We wish to make the following clarification regarding your report in the Indian Express of 11 October 2012 regarding Plan for new NIDs (quoted below). Vision First team has been contributing actively towards the Open Design School and New Design Innovation Centres, which are initiatives from the office of Mr Sam Pitroda and has been doing so at their invitation. We are, as yet, not involved in the implementation.
On behalf of Vision First team.
Plan for new NIDs gains pace
Meanwhile, the governing council of the existing NID — which currently has campuses in Ahmedabad, Gandhinagar and Bangalore — has been directed to begin brainstorming on how the four new NIDs would be governed, particularly on whether they should each have their own directors and governing boards like the IIMs and IITs or be more centralised with one director-general looking after operations in various campuses, as is the case with the National Institute of Fashion Technology (NIFT).
A final call on this is expected to be taken once the Planning Commission (PC) finalises the financial allocation for the new NIDs although the current NID is most likely to handhold the new institutes at least in the beginning, according to NID Director Pradyumna Vyas, who has lately been frequenting Delhi and the planned sites as part of finalisation moves.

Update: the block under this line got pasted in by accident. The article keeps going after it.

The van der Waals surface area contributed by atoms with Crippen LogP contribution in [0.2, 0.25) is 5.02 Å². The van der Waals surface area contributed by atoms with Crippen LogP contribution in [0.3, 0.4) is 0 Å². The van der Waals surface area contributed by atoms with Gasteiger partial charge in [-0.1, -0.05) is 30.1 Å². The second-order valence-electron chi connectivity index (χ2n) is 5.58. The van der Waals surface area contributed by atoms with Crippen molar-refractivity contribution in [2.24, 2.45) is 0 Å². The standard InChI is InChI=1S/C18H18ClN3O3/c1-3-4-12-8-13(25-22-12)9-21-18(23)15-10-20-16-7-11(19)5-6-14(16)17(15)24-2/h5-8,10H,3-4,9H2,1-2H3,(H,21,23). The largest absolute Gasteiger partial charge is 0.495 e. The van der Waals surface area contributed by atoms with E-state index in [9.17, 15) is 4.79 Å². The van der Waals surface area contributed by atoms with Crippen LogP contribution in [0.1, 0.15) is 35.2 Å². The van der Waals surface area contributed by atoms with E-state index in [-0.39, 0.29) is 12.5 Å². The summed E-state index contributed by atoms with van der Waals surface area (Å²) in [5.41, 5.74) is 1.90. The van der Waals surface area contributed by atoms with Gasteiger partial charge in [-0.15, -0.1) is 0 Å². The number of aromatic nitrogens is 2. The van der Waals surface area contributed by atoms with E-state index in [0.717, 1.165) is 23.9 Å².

On the other hand, the PC has also been lending an attentive ear to a group of senior design faculty calling themselves the Vision First Team and is reportedly considering setting up an Open Design School (ODS) and several Design Innovation Centres (DICs) alongside.
The team enjoys strong backing from Sam Pitroda, chairman of the National Innovation Council, and had in fact gotten a considerable toehold in after the Department of Industrial Policy and Promotion (DIPP) — under which NID functions — was forced to float new Request For Proposals (RFPs) for new NIDs in mid-2011. Bids for the first RFP had been found unsatisfactory.
The DIPP had been struggling to get funding for the new institutes after the PC did not provide the Rs 534 crore that were estimated as needed for the project, and had to resort to seeing if a Public-Private Partnership (PPP) model could be explored.